Here are some excerpts:
The debt limit will be increased by $2.1 T no matter what Congress does.
The debt limit can be increased up to an additional $300 B depending on what Congress does on deficit reduction and a Balanced Budget Amendment (BBA).
The debt limit increase will happen in three steps: $400 B immediately, then +$500 B, then the remainder after Congress tries to enact further deficit reduction and pass a BBA.
Assuming the economy doesn’t go into the tank, this should eliminate the risk of another cash flow crisis for about 18 months, into early 2013. (No, it was never a “default” crisis.)
Spending cuts, tax increases, and deficit reduction
Whether or not Congress successfully enacts another deficit reduction law in the fall, the total deficit reduction will exceed the debt limit increase available to the President. If Congress fails this fall, some of that deficit reduction will happen through automatically triggered spending cuts.
As soon as the Budget Control Act becomes law, discretionary spending (aka annual appropriations) will be cut and capped, with projected savings of $917 B over 10 years, more than the initial $900 B of debt limit increase allowed the President. This is measured relative to a traditional inflation baseline for discretionary spending, without using the “Iraq/Afghanistan war baseline gimmick.”
In addition to these immediately enacted spending cuts from the cut and spending caps, a complex process will lead to additional deficit reduction of $1.2 – $1.5 T (or in theory more) over the next 10 years. That additional deficit reduction will result either from a new law enacted by the end of 2011, or from automatically triggered spending cuts written into the Budget Control Act (or from a combination of the two). The last leg of the President’s debt limit increase is tied to this additional deficit reduction.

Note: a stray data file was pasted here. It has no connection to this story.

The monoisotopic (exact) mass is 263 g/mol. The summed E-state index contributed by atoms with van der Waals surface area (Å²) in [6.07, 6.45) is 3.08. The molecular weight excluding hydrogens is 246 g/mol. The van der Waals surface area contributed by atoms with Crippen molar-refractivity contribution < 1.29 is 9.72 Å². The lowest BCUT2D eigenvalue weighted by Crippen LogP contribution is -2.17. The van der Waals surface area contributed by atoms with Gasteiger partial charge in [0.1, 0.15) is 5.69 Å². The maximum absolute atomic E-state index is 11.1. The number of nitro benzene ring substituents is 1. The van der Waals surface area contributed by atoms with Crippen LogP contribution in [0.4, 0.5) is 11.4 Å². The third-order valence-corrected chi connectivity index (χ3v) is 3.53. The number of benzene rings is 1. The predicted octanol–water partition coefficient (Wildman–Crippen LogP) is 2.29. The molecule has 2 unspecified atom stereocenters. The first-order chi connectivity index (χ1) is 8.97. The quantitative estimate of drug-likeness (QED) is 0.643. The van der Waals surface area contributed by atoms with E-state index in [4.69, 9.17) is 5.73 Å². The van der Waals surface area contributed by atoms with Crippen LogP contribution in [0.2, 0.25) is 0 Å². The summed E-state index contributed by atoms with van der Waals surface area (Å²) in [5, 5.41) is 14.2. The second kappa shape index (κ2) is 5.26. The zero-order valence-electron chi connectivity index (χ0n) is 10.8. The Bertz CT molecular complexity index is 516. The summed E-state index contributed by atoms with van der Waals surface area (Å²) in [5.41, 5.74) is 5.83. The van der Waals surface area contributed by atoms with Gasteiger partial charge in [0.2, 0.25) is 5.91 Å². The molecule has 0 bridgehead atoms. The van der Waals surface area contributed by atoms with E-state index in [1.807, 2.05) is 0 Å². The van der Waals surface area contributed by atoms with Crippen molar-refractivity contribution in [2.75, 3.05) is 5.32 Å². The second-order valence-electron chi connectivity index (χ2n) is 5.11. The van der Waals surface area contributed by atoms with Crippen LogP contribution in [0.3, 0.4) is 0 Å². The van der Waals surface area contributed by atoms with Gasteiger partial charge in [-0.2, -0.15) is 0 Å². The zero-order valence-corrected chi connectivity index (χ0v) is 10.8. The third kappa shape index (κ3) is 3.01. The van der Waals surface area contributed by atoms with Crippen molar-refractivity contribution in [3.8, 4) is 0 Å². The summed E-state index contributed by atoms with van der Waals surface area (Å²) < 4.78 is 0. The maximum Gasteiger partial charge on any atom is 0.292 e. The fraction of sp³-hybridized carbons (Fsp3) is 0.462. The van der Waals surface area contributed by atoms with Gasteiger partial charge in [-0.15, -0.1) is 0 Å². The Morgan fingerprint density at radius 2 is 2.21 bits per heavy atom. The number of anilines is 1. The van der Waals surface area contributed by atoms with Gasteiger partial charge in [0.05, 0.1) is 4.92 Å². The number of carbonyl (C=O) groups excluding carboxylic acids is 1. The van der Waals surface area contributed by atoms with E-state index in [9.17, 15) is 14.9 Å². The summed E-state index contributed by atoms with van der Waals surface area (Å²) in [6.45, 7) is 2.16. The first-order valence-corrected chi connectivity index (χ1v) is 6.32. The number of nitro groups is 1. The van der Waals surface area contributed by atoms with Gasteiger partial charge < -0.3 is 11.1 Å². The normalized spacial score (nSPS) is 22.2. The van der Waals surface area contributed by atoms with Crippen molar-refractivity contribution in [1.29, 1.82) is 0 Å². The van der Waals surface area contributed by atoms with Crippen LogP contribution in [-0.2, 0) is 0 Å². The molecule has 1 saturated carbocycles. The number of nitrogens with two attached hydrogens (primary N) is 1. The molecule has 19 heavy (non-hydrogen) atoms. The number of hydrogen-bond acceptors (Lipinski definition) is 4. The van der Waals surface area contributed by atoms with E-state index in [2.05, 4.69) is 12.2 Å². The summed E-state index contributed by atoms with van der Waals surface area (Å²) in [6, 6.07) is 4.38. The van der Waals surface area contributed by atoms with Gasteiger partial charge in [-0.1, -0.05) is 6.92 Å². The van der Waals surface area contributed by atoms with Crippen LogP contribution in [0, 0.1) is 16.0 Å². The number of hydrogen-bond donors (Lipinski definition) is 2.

How that additional deficit reduction is achieved is uncertain:
The bill creates a new Joint Committee of 12 Members of Congress (6 R, 6 D), whose goal is to produce a bill that would reduce the deficit by $1.5 T over 10 years. If 7 or more Members of that Committee approve a bill by November 23rd, it is guaranteed a straight up-or-down vote in the House and Senate by December 23rd. No amendments and no Senate filibuster are allowed of this bill. It’s take-it-or-leave-it to everyone.
If this new Joint Committee legislative process fails to result in a law, then there will be no tax increases and there will be triggered $1.2 T of across-the-board spending cuts in discretionary spending, Medicare, farm subsidies, and a few smaller entitlements. These triggered spending cuts would hit defense more deeply than other types of spending.
The additional deficit reduction could include tax increases, but only if:
7 of 12 Members of a new Joint Committee of Congress agree to raise taxes, including at least one Republican Member of the Committee;
and a majority of the House and Senate vote for the Committee’s recommendations;
and the President signs the bill into law.
For more details on tax increases in the Joint Committee process, please see my other two posts today.
Assuming the language has been tightly drafted enough, this process should result in $1.2 T – $1.5 T of additional deficit reduction no matter what. There are four possible outcomes from this process to produce that deficit reduction:
across-the-board spending cuts automatically happen in defense and non-defense discretionary spending (deeper in defense), Medicare, farm and housing subsidies and a few smaller entitlements; or
a bill becomes law that cuts spending only, with the makeup of the spending cuts determined entirely by the new Joint Committee (and including any spending the Committee wants); or
a bill that cuts spending and raises taxes comes out of the Joint Committee and becomes law; or
some combination of (1) with (2) or (3).
Go check out his excellent work. It might help us make sense of things.